mind-mapping your niche (part 1)

This is post #7 in the series: CHOOSING A NICHE

So what is mind-mapping anyway? And how can it help you narrow in on, and then develop and build, your blog’s niche?

Tony Buzan, in The Mind Map Book, points out that the mind-mapping process uses many mental skills from both the left and right sides of your brain: language, words,and symbols; numbers; logic (listing, analysis, association etc); rhythm; colour; imagery (visualisation); and spatial awareness (dimension, seeing the whole picture).

If we can involve all of our brain in developing our blog, surely we’ll be more successful, right? We want to use all our mental skills: decision-making, thinking, creativity and innovation, problem solving, planning, memory, dealing with change, communication and presentation, and analysis.

We want a way to organize our thoughts and ideas in a creative, innovative way. But traditional methods like narrative notes, lists, and outlines actually use less than half of our brain’s abilities. A mind map, on the other hand, is a way of learning and gathering data in an integrated, radiating, organized manner that uses much more of our mind’s potential.

A mind map is drawn on a flat, 2-D page, but represents a multi-dimensional reality which encompasses space, time, and colour. A mind map, like your brain, hooks together (forms associations) between many, many different ideas. Creating a mind map for your blog provides you with a database or library that you can return to as often as you like for information. It also keeps you focused on your blog’s niche, structure and purpose. And you can add new information whenever you wish.

A mind map is constructed in a radiant form (moving out from a central point, growing, associating, developing). These are the key features of a mind map:

  • The key subject of attention is placed in a central position, and ideally is presented as an image (picture) or by a single key word (or possibly a short phrase).
  • The main themes of the subject radiate out from the central image as branches. These branches feature a key image (or key word) printed on an associated line.
  • Topics of lesser importance (sub-topics within the main themes) are also represented as branches attached to their higher-level branches. The sub-topics may also have further sub-topics attached to them.
  • The branches form a connected structure.

You may have used a simple form of mind-mapping in the past, with the same general format, but using just words or even phrases or short sentences.  You probably started by brainstorming, using free association to build a scattered list (like you did after reading yesterday’s post, right?).  Then you used that list to create a quick sketch of associated word ideas.  And then you perhaps chose some key themes with a clearer hierarchy.  Here is an example of  how I could use that simple mind-mapping format to help me develop the niche for this blog.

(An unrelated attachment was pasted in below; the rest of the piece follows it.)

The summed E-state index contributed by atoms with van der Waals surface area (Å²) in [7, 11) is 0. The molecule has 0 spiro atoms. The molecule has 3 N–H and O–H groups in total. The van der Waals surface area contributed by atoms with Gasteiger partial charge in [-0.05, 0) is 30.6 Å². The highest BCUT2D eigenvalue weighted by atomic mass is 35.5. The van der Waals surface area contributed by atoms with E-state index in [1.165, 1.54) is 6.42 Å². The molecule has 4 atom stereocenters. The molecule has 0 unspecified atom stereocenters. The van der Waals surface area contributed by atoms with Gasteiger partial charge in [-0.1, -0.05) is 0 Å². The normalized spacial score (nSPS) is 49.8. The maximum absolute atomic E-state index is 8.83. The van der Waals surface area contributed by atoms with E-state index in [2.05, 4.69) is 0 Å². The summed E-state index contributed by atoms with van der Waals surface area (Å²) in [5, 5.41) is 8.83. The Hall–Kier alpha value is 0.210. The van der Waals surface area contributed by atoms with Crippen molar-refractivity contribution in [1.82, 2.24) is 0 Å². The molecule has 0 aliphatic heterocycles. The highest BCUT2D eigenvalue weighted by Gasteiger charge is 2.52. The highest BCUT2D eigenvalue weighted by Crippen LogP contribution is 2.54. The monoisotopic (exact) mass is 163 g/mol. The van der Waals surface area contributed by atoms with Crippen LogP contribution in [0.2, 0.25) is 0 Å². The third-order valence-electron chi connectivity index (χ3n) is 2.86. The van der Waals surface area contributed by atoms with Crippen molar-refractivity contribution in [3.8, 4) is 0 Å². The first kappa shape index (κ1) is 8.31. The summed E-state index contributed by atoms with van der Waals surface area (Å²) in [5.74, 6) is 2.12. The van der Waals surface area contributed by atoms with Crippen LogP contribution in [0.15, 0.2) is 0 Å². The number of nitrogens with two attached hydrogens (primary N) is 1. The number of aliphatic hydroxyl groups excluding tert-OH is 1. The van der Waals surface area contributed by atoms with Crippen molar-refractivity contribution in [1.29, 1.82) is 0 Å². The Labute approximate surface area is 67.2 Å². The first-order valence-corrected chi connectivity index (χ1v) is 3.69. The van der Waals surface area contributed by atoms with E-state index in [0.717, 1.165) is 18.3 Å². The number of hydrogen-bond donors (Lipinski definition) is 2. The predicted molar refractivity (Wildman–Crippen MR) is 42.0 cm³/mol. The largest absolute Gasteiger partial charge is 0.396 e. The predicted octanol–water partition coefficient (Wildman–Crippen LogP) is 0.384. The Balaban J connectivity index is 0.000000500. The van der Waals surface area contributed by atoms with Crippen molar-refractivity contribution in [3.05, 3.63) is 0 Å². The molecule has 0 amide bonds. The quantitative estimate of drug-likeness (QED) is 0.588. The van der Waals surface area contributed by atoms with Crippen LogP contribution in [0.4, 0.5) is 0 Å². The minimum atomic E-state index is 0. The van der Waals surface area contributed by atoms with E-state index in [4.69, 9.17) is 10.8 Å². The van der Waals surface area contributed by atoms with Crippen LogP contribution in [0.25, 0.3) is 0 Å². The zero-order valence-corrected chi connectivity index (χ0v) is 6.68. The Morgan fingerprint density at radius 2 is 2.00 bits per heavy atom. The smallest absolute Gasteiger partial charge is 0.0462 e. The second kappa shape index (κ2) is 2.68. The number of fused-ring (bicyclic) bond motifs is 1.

First, the brainstorm list:

And then a draft mind-map:

(Note: you can click on the pictures to see them in larger size)

Now it’s your turn!  Get out the brainstorming exercise you did from our last post.  Choose the one main/key idea you have decided on for your blog:  your niche.  If your idea is in the form of a sentence or phrase, choose the one key word that best describes it.  Print it in the middle of a blank sheet of paper.  Draw a circle or square around it.  Draw about 4 to 7 lines radiating out.  At the end of each line write a key word which describes a major theme of your main idea.  Circle those words.  Then draw 3 or 4 lines out from each of them, and repeat.  If you aren’t sure what to do, look at my example for some ideas.

And don’t worry.  There isn’t one perfect, right way to do a mind map.  Your mind map will be unique to you, just as your blog will be.    Tomorrow we’ll continue our mind-mapping exercise, giving you some ideas on how to develop your mind map to make it a truly long-term useful and practical guide for your blog and its niche.

Question of the day: How did your basic mind-mapping go?  How did it compare with other methods you may have used in the past, like making an outline or a written description or list?  Tell us about your mind-mapping experience in the comments below.

Tip of the day:  When you mind-map, relax and let your creativity loose.  Don’t try to do it “right” – rather let your mind have fun.  See it as an adventure.

Put it into action:   I hope you’ve already put it into action!  If you haven’t yet – do it now!

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